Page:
Retailers and Farmers have gone on record with their opposition to an escalation of U.S.-China trade tariffs. The current round of tariff battles began in March when the White House increased tariffs on steel and aluminum. On Monday (4.2.2018), China responded with tariffs up to 25 percent on 128 U.S. products including frozen pork, as well as on wine and certain fruits and nuts. Yesterday (4.3.2018), Trump announced that up to 1,300 more Chinese items could be hit with higher tariffs.
Retailers say tariffs are a tax on consumers
The National Retail Federation (NRF) objected to the latest round of tariffs on Chinese imports issued by the Trump Administration on Tuesday (4.3.2018). The tariffs include as many as 1,300 products and $50 billion in Chinese electronics, aerospace and machinery products.
“Tariffs are taxes on consumers and a drag on the nation’s economy,” said NRF President and CEO Matthew Shay. “This entire process creates uncertainty and makes it difficult for retail companies that must rely on complicated global supply chains. Tariffs threaten to hurt consumers, jeopardize job creation and increase the cost of doing business here in the United States. Once again, we urge the administration to work with our trading partners to hold China accountable, advance targeted solutions and recognize the unintended consequences of protectionist trade policies.”
The list was drafted to achieve “the lowest consumer impact,” according to Robert E. Lighthizer, the U.S. trade representative. So, clothing and toys were excluded. But Rick Helfenbein, CEO of the American Apparel and Footwear Association, said that machinery used to make footwear or clothing will be hit with tariffs. “This would directly raise costs on domestic manufacturers and impact our ability to grow Made in USA,” he said in a statement.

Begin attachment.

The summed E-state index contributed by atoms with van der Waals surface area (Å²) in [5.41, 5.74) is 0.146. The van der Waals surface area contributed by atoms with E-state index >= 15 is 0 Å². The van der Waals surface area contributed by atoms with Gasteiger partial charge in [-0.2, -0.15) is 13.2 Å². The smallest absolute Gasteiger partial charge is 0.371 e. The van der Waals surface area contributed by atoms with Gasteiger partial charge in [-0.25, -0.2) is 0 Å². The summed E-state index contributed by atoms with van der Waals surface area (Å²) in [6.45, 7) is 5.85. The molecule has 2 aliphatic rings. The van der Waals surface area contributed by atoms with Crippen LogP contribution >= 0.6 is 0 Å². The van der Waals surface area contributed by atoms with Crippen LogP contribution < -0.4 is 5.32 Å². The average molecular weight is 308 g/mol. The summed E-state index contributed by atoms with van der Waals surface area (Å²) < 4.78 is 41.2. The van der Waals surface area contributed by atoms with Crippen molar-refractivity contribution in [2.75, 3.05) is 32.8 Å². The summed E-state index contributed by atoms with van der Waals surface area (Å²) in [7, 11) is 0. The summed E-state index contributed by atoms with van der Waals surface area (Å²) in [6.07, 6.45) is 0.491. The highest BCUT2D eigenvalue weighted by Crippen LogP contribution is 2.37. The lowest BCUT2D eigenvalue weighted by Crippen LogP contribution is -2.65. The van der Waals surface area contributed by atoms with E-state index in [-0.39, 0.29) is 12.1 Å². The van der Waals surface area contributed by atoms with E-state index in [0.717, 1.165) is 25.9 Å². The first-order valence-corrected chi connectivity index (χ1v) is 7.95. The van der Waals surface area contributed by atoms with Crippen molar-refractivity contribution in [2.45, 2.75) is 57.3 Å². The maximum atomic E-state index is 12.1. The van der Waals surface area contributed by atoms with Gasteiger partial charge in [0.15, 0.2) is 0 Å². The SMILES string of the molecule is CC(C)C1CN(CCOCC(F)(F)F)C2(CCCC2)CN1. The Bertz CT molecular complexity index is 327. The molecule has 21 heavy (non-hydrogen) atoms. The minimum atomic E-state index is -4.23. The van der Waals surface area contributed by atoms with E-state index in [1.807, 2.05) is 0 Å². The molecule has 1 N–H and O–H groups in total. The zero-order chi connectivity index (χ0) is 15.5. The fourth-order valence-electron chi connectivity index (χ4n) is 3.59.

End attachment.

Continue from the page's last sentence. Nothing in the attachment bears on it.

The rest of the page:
Agriculture groups also concerned
“If the trade situation continues to deteriorate, our lives as farmers and ranchers will become more difficult,” American Farm Bureau Federation President Zippy Duvall said when the White House first announced the steel tariff. “America’s farmers and ranchers export more than $20 billion of farm products to China – more than 15 percent of all U.S. agricultural exports. After Canada, China is our second-largest customer for ag exports,” said Duvall.
“Farm income across commodities has fallen by about 50 percent over the past four years. Retaliation in the trade arena makes our outlook even worse. This could not be happening at a worse time for American agriculture. We expect all countries to trade fairly, and we support enforcement of trade rules. But we also hope trade disputes can be resolved without harming an industry that is a bright spot on trade and is so important to rural America.”
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